Robin and Marian (1976)
The film Robin and Marian was released in 1976 to decent fanfare. According to IMDb, the film made $8,720,000 in the U.S. on a $5,000,000 budget. It has a Rotten Tomatoes score of 76%, indicating that the majority of critics felt it was a competent film. Its good reviews did not translate to any sort of cinematic legacy, as this film is relatively obscure when compared to other films based on the Robin Hood stories. One just has to look at what came before it: the popular animated Disney feature for kids, Robin Hood (1973). Just three years later Robin and Marianwas released, surely to some head scratches from moviegoers. Just whom was this movie made for? This is not a film meant for kids. The main characters are older and somewhat past their prime. Even the distribution company, Columbia Pictures, had it wrong. The film summary incorrectly states that Robin Hood’s main objective in the story is to rekindle his long-lost relationship with the Maid Marian. Even the title of the film was a contentious matter: Richard Lester, the director, wanted the film to be called The Death of Robin Hood.
In order to get the overall idea of the movie, the screenwriter James Goldman combined two historical events and one mythical event. He begins the film with the death of Richard the Lionheart. The second act of the film deals with the conflict between John, King of England, and Pope Innocent III regarding the issue on whose authority the next Archbishop of Canterbury could be chosen. The final act is the death of Robin Hood. The specific source used for the death of Robin Hood is the aptly titled “Robin Hood’s Death,” taken from a book of collected ballads titled The English and Scottish Popular Ballads (1882) by Francis James Child. Though, these ballads were already collected in the seventeenth-century Percy’s Folio, which contained some of the oldest known ballads of Robin Hood dating to the middle ages, including “Robin Hood’s Death,” a version of which appeared in the fifteenth-century A Geste of Robyn Hode.
The character Marian (Audrey Hepburn) did not appear in the original source material (in fact, Maid Marian did not appear in any Robin Hood stories until after the middle ages), but Goldman wanted to end the film with both Robin and Marian dying together in a way that was romantic. Indeed, the ending is quite jarring. In the original A Geste of Robyn Hode, Robin Hood is killed by the prioress of Kirkley Abby while being bled. Before he dies, he shoots an arrow and tells Little John (Nicol Williamson) to bury him wherever the arrow lands. In the film, however, Marian took on some of the aspects of the prioress character, which made the ending awkward. Marian tricks Robin Hood into drinking poison and then she drinks it herself.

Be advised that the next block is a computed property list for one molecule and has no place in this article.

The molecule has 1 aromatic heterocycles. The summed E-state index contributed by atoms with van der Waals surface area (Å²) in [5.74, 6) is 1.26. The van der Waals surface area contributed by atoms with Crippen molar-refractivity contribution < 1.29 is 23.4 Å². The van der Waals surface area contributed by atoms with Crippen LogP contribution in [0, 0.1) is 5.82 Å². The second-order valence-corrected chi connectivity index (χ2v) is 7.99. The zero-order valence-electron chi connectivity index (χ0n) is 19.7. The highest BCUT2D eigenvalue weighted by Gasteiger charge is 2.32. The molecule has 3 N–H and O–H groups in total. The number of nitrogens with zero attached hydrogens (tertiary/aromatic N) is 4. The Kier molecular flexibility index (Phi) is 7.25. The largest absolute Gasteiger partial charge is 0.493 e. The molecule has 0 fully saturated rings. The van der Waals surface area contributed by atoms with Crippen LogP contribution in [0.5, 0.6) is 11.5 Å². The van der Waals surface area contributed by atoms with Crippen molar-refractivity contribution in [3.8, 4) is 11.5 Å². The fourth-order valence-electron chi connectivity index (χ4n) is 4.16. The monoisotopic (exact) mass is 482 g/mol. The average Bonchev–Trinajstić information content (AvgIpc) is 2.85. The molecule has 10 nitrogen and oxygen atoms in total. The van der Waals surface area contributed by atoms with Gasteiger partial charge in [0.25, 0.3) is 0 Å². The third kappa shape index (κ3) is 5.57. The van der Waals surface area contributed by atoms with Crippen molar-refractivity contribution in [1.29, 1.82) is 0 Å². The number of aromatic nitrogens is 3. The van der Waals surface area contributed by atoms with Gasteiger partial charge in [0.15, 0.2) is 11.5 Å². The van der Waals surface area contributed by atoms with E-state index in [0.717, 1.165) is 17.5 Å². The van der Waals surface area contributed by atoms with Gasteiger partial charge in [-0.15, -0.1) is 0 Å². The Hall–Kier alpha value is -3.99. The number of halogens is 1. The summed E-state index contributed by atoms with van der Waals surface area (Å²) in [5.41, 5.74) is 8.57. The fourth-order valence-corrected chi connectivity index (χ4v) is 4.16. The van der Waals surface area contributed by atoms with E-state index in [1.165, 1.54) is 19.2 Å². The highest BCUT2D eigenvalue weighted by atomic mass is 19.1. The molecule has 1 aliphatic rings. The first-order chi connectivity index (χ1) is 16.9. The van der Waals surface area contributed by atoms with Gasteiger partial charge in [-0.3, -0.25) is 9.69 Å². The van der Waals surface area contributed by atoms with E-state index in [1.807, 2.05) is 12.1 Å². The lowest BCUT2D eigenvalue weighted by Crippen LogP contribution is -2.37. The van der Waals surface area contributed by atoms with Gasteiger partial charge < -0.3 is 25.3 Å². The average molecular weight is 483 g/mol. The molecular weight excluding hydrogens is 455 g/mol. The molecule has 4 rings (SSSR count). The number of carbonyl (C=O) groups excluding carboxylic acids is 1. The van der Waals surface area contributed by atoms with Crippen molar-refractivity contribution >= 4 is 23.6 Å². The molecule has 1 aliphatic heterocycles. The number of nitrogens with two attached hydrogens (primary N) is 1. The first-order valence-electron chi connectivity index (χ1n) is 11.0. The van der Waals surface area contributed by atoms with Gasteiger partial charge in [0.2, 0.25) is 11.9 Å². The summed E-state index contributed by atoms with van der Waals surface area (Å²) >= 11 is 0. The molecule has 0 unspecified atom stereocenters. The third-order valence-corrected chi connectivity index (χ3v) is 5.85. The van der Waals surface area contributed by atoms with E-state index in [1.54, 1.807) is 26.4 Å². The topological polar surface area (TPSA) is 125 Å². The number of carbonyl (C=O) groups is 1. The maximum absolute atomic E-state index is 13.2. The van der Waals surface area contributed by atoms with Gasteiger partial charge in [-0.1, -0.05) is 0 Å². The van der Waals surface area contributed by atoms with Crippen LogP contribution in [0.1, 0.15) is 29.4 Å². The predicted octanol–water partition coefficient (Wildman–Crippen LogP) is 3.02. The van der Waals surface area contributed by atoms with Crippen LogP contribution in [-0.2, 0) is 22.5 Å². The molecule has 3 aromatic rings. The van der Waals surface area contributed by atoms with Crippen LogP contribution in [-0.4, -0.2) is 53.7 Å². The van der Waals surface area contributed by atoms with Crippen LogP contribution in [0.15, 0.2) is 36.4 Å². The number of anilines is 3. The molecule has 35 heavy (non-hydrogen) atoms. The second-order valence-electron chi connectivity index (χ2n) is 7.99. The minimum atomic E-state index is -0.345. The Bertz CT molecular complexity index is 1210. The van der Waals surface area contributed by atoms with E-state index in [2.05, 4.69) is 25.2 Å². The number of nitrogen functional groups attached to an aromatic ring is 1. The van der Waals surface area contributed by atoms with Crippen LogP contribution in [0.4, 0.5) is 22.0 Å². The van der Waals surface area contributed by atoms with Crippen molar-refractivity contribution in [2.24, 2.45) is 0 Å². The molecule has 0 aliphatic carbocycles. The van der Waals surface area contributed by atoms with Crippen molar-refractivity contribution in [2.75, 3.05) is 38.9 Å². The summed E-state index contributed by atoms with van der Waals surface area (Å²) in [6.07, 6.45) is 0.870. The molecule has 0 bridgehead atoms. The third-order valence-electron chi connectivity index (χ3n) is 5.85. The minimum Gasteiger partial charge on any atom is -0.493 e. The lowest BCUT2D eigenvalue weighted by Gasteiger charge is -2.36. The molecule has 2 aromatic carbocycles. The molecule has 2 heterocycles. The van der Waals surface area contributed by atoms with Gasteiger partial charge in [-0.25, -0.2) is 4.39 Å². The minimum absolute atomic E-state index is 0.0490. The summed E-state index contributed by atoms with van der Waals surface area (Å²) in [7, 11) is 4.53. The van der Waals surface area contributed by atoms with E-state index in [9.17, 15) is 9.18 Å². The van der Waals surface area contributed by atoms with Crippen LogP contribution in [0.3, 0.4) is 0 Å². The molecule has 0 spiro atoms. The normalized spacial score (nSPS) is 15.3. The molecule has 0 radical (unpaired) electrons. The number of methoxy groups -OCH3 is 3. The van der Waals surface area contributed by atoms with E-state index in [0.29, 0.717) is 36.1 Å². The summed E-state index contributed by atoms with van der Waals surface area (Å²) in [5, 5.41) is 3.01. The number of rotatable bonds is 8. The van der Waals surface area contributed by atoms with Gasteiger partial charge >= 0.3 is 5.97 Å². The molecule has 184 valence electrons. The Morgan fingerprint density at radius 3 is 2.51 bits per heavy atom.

Robin Hood: What did you do!? Little John, come quick I have been poisoned.
Marian: Oh Robin, I love you more than God.
Robin Hood: Oh, in that case I am okay with this. John, bury us where this arrow lands.
Marian’s actions also complicate how to read her character as a woman with agency. In the beginning, when she and Robin are reunited, she is about to be arrested by the Sheriff of Nottingham. Rather than shirk her duties as the prioress of the abbey, she willingly surrenders herself to the Sheriff. She is choosing to get arrested for her religious convictions. Her agency is taken away immediately when Robin Hood slaps her unconscious in order to save her from the Sheriff’s men. This could be negatively construed that women are destructive towards themselves without the oversight of a male figure. In the end, though, Marian has agency when she chooses to kill herself and die with Robin. But she also has power over Robin as she fatally poisons him without him knowing. Is this revenge for his earlier slap?
Despite the awkward ending, the film is still cinematically competent. When making the film, Lester did not only want to make another Robin Hood story that copied The Adventures of Robin Hood (1938), but also wanted to make a very real and grounded film about a man past his prime trying to solve his problems. The comedic scenes are funny. The fights scenes are great to watch as they are choregraphed to look sloppy and “geriatric.” In the end, the film tells the story of a man and a woman who realize that what they really wanted was each other. Did I mention she murders him? Also, Sean Connery does not wear pants for 80% of the film. Maybe, he just missed the breeziness of his role in Zardoz.
High Middle Ages (c. 1000-1300)
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